To elaborate on Emilio's nice answer, let me add that spin is, as he says "an internal degree of freedom." What does this mean? One way to think about it is that its an intrinsic property of the particle in an analogous way to how mass is an intrinsic property of massive particles or charge is an intrinsic property of charged particles.
You might then ask "well mass tells us how difficult it is to change the state of motion of particles, and charge tells us how strongly a charged particle interacts with electromagnetic fields, so what does spin tell us?" As Emilio writes, the spin is related to how much of a particular kind of angular momentum a particle can have, not necessarily due to the fact that it is actually spinning.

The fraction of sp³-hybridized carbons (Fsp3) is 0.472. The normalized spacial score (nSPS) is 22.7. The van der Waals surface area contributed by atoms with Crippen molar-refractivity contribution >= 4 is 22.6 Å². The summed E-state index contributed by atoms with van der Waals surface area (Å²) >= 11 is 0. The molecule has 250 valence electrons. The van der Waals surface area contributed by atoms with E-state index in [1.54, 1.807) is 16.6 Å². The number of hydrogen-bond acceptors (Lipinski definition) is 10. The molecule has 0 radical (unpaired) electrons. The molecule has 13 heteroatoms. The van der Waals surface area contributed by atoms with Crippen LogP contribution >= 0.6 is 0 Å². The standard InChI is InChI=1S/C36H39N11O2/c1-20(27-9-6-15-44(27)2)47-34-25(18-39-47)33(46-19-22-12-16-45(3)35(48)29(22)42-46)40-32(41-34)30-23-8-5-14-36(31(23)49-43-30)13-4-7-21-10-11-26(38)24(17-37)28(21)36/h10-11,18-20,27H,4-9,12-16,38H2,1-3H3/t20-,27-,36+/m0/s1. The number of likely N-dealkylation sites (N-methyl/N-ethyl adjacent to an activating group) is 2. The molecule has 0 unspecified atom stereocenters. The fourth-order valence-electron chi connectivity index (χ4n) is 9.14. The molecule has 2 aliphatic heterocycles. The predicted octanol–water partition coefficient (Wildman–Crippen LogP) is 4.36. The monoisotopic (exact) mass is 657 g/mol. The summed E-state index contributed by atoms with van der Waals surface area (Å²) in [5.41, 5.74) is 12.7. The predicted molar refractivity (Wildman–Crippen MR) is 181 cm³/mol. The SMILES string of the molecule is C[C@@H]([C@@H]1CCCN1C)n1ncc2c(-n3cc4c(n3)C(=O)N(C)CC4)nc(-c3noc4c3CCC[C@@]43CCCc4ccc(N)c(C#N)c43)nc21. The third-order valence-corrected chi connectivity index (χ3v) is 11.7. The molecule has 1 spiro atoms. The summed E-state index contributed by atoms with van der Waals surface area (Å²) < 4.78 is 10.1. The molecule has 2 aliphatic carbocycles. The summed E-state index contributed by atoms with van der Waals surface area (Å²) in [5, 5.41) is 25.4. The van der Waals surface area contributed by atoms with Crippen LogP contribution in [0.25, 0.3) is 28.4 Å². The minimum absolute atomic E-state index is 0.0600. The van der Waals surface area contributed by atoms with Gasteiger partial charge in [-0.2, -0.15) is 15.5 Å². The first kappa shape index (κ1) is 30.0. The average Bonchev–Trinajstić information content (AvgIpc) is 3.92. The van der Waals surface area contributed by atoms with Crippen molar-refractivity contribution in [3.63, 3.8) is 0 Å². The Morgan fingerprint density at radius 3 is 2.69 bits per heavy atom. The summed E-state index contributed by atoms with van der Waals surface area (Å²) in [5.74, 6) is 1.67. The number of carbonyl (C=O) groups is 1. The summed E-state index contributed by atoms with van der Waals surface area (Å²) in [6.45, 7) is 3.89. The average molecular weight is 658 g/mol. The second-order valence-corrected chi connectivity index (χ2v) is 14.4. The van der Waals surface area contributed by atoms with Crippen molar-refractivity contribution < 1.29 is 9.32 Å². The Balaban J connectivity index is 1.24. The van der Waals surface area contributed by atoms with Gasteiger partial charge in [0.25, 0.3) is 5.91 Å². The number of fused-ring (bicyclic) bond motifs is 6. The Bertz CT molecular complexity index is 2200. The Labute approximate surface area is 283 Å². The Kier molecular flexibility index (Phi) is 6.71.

In light of this, I personally feel that it's dangerous to identify spin with "which way the particle is spinning" since it's unclear, in the case of certain elementary particles like electrons, whether the particle is "spinning" in some sense, or what that would even mean if the particle is modeled as being truly pointlike.